Author: M.Kok

Guide to Japanese trains

You may have heard about the superb Japanese train system already. That it’s reliable and always on schedule but also safe, clean and all the staff is knowledgable and helpful. But can something that sounds this good be true?

Yes, it can. But how can you make the most of the Japanese rail service?

Here is a quick guide on how.

Train types

Japan is a country of variety. If you find something remarkable, be it a service or a concept of sorts, there is a somewhat high chance that there’s a similar alternative that is just as good.

JR

It is the same with train providers. They are all good but have slight differences. The Japan Rail(JR) group is the biggest. (This is the one you can use the tourist rail pass with.)

The JR group used to be a single service provider, but in the 80ties it got split into six regions. It helps to think about this when looking at the different rail passes. There is the JR tourist only rail pass, with what you can use (almost) all JR services. But there are also various regional passes you can only travel with- in the given region.

Shinkansen

It also operates the Shinkansen or the bullet train as it’s known in English speaking countries. The bullet train is fast and comfortable. You can travel across the country in a matter of hours. For example, a single journey from Tokyo to Osaka by plane takes about an hour. By Shinkansen, it is a little over two hours, but you don’t have to travel to and from the airport. The Shinkansen will take you from the city centre to the city centre without the hassle of check-ins and delays.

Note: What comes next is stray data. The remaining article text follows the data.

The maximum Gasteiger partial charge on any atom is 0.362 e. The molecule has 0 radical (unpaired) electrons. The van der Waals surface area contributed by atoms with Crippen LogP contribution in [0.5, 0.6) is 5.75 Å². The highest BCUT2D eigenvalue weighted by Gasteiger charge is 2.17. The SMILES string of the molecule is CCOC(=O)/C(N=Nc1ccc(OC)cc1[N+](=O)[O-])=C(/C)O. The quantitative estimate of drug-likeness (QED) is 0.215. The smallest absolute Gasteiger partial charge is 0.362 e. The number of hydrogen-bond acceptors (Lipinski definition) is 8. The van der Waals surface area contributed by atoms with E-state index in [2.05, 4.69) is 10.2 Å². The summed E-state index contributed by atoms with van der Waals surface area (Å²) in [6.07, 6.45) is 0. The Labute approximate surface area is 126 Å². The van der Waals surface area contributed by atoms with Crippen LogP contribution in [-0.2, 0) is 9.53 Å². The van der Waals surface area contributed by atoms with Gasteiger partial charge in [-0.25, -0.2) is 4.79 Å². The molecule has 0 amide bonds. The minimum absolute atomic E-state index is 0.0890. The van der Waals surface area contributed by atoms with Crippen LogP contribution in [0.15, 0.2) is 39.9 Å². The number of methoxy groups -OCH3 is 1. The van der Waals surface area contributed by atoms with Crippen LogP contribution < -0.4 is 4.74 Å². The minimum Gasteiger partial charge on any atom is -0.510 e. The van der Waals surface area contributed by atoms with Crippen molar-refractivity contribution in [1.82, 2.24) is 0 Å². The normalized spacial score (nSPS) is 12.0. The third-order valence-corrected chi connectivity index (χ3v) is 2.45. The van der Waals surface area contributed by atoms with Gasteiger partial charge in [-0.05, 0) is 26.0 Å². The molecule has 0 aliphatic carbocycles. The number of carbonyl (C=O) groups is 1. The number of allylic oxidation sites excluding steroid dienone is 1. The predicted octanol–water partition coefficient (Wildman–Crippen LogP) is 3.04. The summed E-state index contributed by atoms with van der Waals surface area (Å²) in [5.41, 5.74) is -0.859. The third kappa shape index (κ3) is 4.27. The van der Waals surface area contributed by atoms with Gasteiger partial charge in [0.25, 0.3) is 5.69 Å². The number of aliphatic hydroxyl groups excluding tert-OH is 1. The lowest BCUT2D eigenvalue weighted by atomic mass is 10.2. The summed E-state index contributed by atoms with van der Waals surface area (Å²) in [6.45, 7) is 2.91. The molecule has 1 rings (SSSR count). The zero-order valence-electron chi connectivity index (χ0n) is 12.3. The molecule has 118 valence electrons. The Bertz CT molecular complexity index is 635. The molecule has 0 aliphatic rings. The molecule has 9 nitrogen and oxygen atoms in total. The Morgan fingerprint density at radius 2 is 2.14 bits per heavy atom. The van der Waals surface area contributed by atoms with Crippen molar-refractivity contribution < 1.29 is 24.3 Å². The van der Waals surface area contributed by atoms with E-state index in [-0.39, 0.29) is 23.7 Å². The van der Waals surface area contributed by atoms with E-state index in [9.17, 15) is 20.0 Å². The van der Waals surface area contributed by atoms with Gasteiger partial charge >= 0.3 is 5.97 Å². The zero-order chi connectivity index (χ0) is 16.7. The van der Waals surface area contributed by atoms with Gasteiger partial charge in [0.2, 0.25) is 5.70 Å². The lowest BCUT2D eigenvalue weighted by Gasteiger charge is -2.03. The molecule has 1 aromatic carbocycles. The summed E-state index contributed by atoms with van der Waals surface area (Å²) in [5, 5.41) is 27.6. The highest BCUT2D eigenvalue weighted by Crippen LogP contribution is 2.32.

The Shinkansen has different services on different routes. All quick but some a little more so than others. Most services have two classes, but some have three. It’s pretty much the same as flying- the more you pay, the better it gets.

Private rail

Different from the JR group are the Private Rail companies. There are more than fifty across the country. The main difference between the Private lines and the JR lines is that often they operate from different stations. They also have different ticket prices and systems.

Underground/Metro lines

In bigger Japanese cities like Tokyo and Osaka, you also have metro lines. The metro lines are usually not much different from the privately operated lines, except they run underground and are (mostly)  run by the local government.

Tickets

If you plan to visit Japan as a tourist, the JR pass is of excellent value. But if you are moving to Japan, the best thing to go for is a travel card like the Suica, Pasmo or Icoca.

Using plastic railcards is good because the system automatically deducts the fares, and you can easily switch between service providers and lines. All you need to do is keep the card topped up.

There are also electronic options for Android and IOS users.

Conclusion

The trains in Japan really do live up to the hype. You do not hear much complaining about the Japanese rail system. But when you do, it is usually the same thing people complain about- other people.

Be it the number of passengers during rush hour or people pushing in, it’s always us- the passengers that lower the quality of the service.

By making sure we queue up the right way and don’t litter, maybe even plan our journeys to match off-peak times, we can all contribute to making something that is already amazing even better.

 

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